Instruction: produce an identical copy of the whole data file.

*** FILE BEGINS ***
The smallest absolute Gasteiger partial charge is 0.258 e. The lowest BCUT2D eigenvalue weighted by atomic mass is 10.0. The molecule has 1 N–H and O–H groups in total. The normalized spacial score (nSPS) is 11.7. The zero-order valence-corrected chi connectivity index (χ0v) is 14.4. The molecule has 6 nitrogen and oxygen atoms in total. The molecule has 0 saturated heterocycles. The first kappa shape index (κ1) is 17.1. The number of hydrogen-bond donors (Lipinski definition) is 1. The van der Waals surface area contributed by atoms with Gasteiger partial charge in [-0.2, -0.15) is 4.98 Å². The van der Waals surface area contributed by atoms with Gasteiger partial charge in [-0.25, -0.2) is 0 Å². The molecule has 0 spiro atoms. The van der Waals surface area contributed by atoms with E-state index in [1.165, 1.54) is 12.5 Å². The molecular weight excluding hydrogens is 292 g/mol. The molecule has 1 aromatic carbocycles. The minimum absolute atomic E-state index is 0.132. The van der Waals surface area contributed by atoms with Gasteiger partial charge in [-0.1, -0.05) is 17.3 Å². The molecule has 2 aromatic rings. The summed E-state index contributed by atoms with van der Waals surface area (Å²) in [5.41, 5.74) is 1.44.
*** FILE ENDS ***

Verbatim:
The smallest absolute Gasteiger partial charge is 0.258 e. The lowest BCUT2D eigenvalue weighted by atomic mass is 10.0. The molecule has 1 N–H and O–H groups in total. The normalized spacial score (nSPS) is 11.7. The zero-order valence-corrected chi connectivity index (χ0v) is 14.4. The molecule has 6 nitrogen and oxygen atoms in total. The molecule has 0 saturated heterocycles. The first kappa shape index (κ1) is 17.1. The number of hydrogen-bond donors (Lipinski definition) is 1. The van der Waals surface area contributed by atoms with Gasteiger partial charge in [-0.2, -0.15) is 4.98 Å². The van der Waals surface area contributed by atoms with Gasteiger partial charge in [-0.25, -0.2) is 0 Å². The molecule has 0 spiro atoms. The van der Waals surface area contributed by atoms with E-state index in [1.165, 1.54) is 12.5 Å². The molecular weight excluding hydrogens is 292 g/mol. The molecule has 1 aromatic carbocycles. The minimum absolute atomic E-state index is 0.132. The van der Waals surface area contributed by atoms with Gasteiger partial charge in [-0.1, -0.05) is 17.3 Å². The molecule has 2 aromatic rings. The summed E-state index contributed by atoms with van der Waals surface area (Å²) in [5.41, 5.74) is 1.44.